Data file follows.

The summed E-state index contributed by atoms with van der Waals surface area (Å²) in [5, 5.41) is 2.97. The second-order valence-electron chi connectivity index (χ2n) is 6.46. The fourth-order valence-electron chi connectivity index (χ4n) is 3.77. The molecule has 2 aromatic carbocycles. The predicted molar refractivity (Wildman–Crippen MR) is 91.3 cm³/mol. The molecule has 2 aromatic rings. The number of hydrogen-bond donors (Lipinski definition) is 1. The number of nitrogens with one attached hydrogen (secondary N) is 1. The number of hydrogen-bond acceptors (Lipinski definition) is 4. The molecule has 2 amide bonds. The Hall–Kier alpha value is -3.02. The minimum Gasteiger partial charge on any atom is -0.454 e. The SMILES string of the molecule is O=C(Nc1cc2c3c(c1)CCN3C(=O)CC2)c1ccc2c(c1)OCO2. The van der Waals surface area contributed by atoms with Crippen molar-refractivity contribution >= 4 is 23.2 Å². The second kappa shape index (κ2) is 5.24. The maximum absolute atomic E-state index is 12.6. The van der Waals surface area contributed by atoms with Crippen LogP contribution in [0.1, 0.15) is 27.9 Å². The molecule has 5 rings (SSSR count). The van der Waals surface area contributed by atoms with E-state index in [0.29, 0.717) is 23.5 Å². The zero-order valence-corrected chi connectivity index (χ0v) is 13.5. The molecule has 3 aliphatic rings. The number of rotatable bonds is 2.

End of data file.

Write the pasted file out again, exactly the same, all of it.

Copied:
The summed E-state index contributed by atoms with van der Waals surface area (Å²) in [5, 5.41) is 2.97. The second-order valence-electron chi connectivity index (χ2n) is 6.46. The fourth-order valence-electron chi connectivity index (χ4n) is 3.77. The molecule has 2 aromatic carbocycles. The predicted molar refractivity (Wildman–Crippen MR) is 91.3 cm³/mol. The molecule has 2 aromatic rings. The number of hydrogen-bond donors (Lipinski definition) is 1. The number of nitrogens with one attached hydrogen (secondary N) is 1. The number of hydrogen-bond acceptors (Lipinski definition) is 4. The molecule has 2 amide bonds. The Hall–Kier alpha value is -3.02. The minimum Gasteiger partial charge on any atom is -0.454 e. The SMILES string of the molecule is O=C(Nc1cc2c3c(c1)CCN3C(=O)CC2)c1ccc2c(c1)OCO2. The van der Waals surface area contributed by atoms with Crippen molar-refractivity contribution >= 4 is 23.2 Å². The second kappa shape index (κ2) is 5.24. The maximum absolute atomic E-state index is 12.6. The van der Waals surface area contributed by atoms with Crippen LogP contribution in [0.1, 0.15) is 27.9 Å². The molecule has 5 rings (SSSR count). The van der Waals surface area contributed by atoms with E-state index in [0.29, 0.717) is 23.5 Å². The zero-order valence-corrected chi connectivity index (χ0v) is 13.5. The molecule has 3 aliphatic rings. The number of rotatable bonds is 2.